The territory is an encounter; it is a living culture and the patrimony of its sovereign inhabitants, indigenous peoples.
Sovereigns of the forest: “Walking, we go resolving”
Long before being reduced to rigid polygons drawn up in offices, these landscapes were used by indigenous peoples since before the emergence of the Peruvian State, and it is indigenous peoples themselves, those who know these territories best, who ought to determine how these forests are governed.
The forest is a complex web of living paths, once traversed by the ancestors, collpas (springs), purmas (forest fallows), resins and much more, which taken together constitutes peoples’ collective memories. How is it possible to comprehend this richness while sat at a desk? What kind of data do we hope to obtain about indigenous peoples’ collective memories if we do not take into account the lived experience of walking their ancestral paths?
The territory is collective, as is its comprehension, its political organisation, its protection and its reaffirmation as a space which gives rise to practical life lessons, kinship and spirituality. All of these attributes are in a dynamic interrelationship, each with its own changes and continuities; losing sight of this can leave us with a reduced and distorted vision which is of limited value when it comes to understanding the living reality of the forest.
In 2019, we have witnessed how it is crucial to get out into the forest, not only to ensure the protection of the territory through patrols, but also to ensure that the paths are not allowed to disappear, by walking them and reactivating the bodily, collective memory.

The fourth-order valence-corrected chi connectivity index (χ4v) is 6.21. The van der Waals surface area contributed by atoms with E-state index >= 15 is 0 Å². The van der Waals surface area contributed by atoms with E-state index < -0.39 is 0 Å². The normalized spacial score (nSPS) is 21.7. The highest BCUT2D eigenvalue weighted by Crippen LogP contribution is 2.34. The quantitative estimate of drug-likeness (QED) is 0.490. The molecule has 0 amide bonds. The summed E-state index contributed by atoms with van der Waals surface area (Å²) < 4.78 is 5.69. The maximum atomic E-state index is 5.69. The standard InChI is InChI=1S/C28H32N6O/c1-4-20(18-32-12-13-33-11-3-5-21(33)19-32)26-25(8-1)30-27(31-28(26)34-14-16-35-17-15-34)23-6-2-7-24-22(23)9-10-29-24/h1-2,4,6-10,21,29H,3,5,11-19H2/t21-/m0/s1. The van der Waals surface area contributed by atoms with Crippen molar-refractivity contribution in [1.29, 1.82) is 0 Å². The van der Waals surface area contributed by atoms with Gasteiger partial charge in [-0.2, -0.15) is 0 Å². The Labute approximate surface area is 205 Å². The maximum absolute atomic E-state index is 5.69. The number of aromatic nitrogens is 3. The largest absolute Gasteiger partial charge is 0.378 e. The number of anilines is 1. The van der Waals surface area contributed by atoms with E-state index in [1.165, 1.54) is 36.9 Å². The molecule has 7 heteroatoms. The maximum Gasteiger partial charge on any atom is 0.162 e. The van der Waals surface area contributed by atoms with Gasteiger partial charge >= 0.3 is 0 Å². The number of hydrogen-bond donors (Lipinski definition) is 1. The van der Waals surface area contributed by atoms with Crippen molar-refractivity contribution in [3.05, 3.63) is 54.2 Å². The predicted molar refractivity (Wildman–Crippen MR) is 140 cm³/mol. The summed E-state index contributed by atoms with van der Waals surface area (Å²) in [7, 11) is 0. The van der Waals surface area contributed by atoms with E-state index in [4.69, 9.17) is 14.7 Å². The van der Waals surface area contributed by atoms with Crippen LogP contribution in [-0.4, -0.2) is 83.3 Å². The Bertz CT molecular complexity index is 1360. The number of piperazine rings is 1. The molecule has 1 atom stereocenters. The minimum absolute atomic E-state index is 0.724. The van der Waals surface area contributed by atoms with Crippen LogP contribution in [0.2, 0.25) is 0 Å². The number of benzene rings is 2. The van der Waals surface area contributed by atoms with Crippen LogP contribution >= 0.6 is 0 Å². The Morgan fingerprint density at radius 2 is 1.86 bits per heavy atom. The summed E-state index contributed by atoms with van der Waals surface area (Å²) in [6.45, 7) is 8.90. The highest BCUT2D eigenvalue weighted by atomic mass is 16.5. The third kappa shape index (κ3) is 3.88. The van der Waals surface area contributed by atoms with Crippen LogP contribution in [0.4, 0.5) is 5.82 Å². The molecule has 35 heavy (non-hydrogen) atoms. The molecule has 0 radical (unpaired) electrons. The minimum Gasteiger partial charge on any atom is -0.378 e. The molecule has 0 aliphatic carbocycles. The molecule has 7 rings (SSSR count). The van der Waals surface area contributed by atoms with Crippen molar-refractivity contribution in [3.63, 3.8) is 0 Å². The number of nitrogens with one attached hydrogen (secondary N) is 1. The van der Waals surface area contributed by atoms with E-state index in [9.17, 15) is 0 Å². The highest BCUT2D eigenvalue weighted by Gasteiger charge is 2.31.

By walking the territory, we have arrived at the resolution of various problems, such as the establishment of boundaries between communities which, though unable to recall the precise dimensions of their territory and that of their neighbours based on maps, had no issue remembering the finer details once out by the actual forest.
Finding solutions in the forest
Territorial emergencies ought to be addressed via both desk- and field based-work, taking into account the differences of each indigenous political organisation. Consensus ought to be reached including the indigenous presidents and/or chiefs involved, and decisions implemented with a visit to the forest. Every territorial dispute requires getting out into and walking the forest.
However, this does not mean that it is sensible to go to the field without preparatory meetings. What are we going to do once in the field? What technical expertise and equipment will we need to achieve our aims? What route will we take and how will the teams be made up? What will the logistics be? These elements cannot be seen to once in the forest.
The assemblies serve as a space in which to prepare strategic proposals which can be applied in the field, and to identify the objectives for going to the forest, where, in turn, the proposals can be turned into just and sustainable solutions.
Forest Peoples Programme recommends both strategies, accompanied by internal planning, to underpin both short-term objectives – such as field trips in search of something very specific – as well as longer-term ones, based on the vision which the indigenous organisations share with their base communities.